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Handwriting is so important to each of us. Our signature marks our unique impression of agreement or approval on a document. There have been many arguments lately on whether to teach our children the skill of cursive handwriting. While many feel it’s not necessary, others say that the skill is critical to for building brain connections and should be taught. I love this article on 5 Brain-Based Reasons to teach handwriting in school.

I’m often asked the question, ‘where to start teaching our children writing and when?’

  1. Step one:  SCRIBBLING..…..our children learn to control their bodies from the middle out. This means that they control their central structures such as mouth, eyes, shoulders before the smaller muscles in their hands. It’s for this reason that they begin with larger muscle movements and scribbling on the paper. Provide large pieces of paper or purchase rolls of paper from teacher supply stores.
  2. The next step is a VERTICAL LINE. It’s much easier to mark the paper from top to bottom. This skill does not require kids to cross the middle of their bodies.
  3. Horizontal lines are next. That means our kids can now progress to drawing from the left side of the paper to the right (or right to left).
  4. The circle is next and it’s SO exciting as our children begin to associate making faces with drawing circles. It’s now that we begin to see our child’s personality more and more!
  5. The ability to write diagonal lines comes last.

 

So, most kids do not (or can not) learn to write the alphabet in order. Think about the order in which writing strokes come……..Letters with vertical lines come first, like I and then those with vertical and horizontal lines come next, like T. Finally, diagonal letters come last, like X, M, N, Z.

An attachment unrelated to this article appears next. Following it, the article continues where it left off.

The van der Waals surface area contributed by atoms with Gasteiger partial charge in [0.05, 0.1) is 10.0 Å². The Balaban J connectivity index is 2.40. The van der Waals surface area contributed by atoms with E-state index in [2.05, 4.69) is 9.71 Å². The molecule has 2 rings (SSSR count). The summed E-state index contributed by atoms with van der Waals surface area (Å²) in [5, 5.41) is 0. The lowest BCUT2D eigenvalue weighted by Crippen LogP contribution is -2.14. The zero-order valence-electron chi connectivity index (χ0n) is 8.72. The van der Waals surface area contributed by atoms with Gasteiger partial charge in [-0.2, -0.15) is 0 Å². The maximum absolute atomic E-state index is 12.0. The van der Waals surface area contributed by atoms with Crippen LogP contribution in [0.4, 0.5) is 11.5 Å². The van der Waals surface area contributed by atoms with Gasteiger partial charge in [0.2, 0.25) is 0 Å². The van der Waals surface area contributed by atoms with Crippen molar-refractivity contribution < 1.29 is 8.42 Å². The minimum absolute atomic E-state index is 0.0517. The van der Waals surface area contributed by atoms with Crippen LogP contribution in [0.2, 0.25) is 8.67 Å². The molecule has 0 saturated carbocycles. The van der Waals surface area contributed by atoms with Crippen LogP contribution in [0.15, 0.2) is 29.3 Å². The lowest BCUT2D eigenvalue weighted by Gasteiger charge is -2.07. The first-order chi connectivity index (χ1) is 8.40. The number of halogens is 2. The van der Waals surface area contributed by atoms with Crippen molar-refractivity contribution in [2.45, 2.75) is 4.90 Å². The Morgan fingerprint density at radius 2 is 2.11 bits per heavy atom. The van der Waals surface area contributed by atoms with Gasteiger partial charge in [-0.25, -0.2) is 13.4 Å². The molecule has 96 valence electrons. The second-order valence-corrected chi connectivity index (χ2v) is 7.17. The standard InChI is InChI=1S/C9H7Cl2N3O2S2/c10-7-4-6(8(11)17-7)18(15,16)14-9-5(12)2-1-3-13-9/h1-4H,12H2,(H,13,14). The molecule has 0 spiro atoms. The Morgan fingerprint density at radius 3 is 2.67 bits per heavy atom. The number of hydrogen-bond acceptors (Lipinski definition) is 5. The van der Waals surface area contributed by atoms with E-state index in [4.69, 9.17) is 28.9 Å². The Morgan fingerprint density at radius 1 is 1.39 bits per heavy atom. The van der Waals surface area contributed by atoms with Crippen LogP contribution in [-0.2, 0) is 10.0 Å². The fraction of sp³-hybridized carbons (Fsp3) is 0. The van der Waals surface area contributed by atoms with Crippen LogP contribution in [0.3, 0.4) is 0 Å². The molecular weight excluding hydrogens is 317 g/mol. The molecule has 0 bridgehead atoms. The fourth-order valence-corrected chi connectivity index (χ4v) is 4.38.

Did you know that children need to be able to identify letters BEFORE they can write them? It’s true! Many kids can trace or imitate drawing a letter with a model or example, but to actually write the letter from memory, they need to identify the letter and choose it from others. How do you test this? Write three letters (A, T, Z) on paper and ask your child which is the letter A. If she can identify the letter, then she may be able to independently write it.

At which ages should each handwriting stroke begin? A fellow OT friend, Heather of Growing Hands on Kids has created a wonderful FREE download for you. Click HERE or on the picture below.

 

Remember that there are so many ways to work on fine motor coordination WITHOUT A PENCIL! Watch this video for quick and easy ideas to work on fine motor in YOUR home.

Read our earlier post here which tells you more information about fine and gross motor, oral-motor, movement skills and at which age they emerge.

 

 

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